Hon, you know how much I love Kidlit, especially picture books, so congrats to authors whose picture books have just debuted!

Katey Howes’ newest picture book, Rissy No Kissies, illustrated by Jess Engle, debuted on March 2, 2021.

A lovebird who doesn’t like kisses?!

Rissy’s friends and family wonder if she’s sick, confused, or rude. But kisses make Rissy uncomfortable. Can one little lovebird show everyone that there’s no one right way to show you care?

Rissy No Kissies carries the message that “your body and your heart are yours, and you choose how to share.” A note at the end provides further information for kids, parents, and educators about body autonomy, consent, and different ways to show affection.

“This is an artistic gem for consent discussions, sensory-processing contexts, and anyone who champions children’s agency and bodily autonomy. Radiant.”―starred, Kirkus Reviews

Amazon.com

Want to know why Katey chose to address the important topic of consent? More about her writing process? See a printable lesson plan that pairs with her book? Like the sound of Sunflower Love Cookies?

Check out an interview by Darlene Beck-Jacobson, “Katey Howes Talks About Bodily Autonomy and Consent in Her New PB: Rissy No Kissies.”

Other picture books by Katey are Grandmother Thorn, Magnolia Mudd and the Super Jumptastic Launcher Deluxe, and Be a Maker.

Independent Book Store Day

Independent Book Store Day, April 24, 2021, is billed as “One Day. Hundreds Of Bookstores. Fifty States. Join The Celebration!” My two favorite Indie bookstores are The Book House and Words. Both have great selections, calm, welcoming atmospheres, special events, and the personal touch and help that you can only get at small stores.

I hope to one day, very soon (fingers crossed, wish on a dandelion, Flying Wish Paper and more), enter one or both of these stores as a Kidlit author, not just a customer.

Hon, what’s your favorite Indie book store?

The Book House in Millburn, NJ

Words in Maplewood, NJ

Image c/o the bookstores’ websites.

Top Ten Unexpected Positives in 2020

Happy New Year Hon!

Thinking about the holiday events we’d be attending and hosting if we weren’t in the midst of a global pandemic, my mind turned to silver linings. In 2020, believe it or not, there was actually amazing news (Polio has been eradicated in Africa) as well as mundane news (Flour was in high demand.). Focusing on how the pandemic effected everyday life and in no particular order, here are the…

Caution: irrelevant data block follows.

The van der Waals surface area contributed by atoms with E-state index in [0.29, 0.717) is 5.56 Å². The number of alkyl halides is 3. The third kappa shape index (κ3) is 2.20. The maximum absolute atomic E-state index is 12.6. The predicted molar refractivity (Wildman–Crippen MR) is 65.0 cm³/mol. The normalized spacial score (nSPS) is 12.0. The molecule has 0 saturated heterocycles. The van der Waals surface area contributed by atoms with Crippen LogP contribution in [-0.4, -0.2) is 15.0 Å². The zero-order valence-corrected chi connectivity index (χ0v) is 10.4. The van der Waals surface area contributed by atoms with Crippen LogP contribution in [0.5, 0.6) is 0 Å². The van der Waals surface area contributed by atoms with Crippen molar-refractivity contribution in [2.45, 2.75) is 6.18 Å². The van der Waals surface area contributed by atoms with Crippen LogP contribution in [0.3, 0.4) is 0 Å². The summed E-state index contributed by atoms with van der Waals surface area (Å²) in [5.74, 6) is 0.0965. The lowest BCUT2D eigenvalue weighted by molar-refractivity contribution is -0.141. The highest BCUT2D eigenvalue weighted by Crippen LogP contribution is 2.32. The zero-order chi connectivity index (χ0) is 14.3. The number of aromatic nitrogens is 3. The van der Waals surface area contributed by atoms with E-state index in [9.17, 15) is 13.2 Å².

Top Ten Unexpected Positives of 2020

  1. Dogs were happy. Very happy. “Shelters, rescues and breeders report increased demand as Americans try to fill voids with canine companion” (Washington Post)
  2. Kids rode bikes to socialize. “How the pandemic has inspired some teens to get off their laptops and go outside” (Washington Post)
  3. Walking was a pastime. “Why Walking is the Ideal Pandemic Activity” (National Geographic)
  4. People stayed outside, even in the cold and rain. “Why You Should Brave the ‘Bad’ Weather” (The New York Times)
  5. Books sales increased. “A Surprisingly Strong Year of Book Sales Continues” (Publisher’s Weekly)
  6. Comfy clothes took over closets. “Dressing for success these days means ‘Athleisure'” (CBS News)
  7. Home cooked meals promoted healthier eating. “Home cooking is the new normal.” (Smart Brief)
  8. Families sat down to dinner together. “The return of family dinner” The Boston Globe
  9. Exercise classes were more accessible than ever. “Virtual workouts have exploded in popularity—and they’re here to stay.” (MindBody Business) And…
  10. Grandparents learned how to FaceTime! “Grandparents, thank you for FaceTiming and learning how to use Zoom during this quarantine” (Motherly)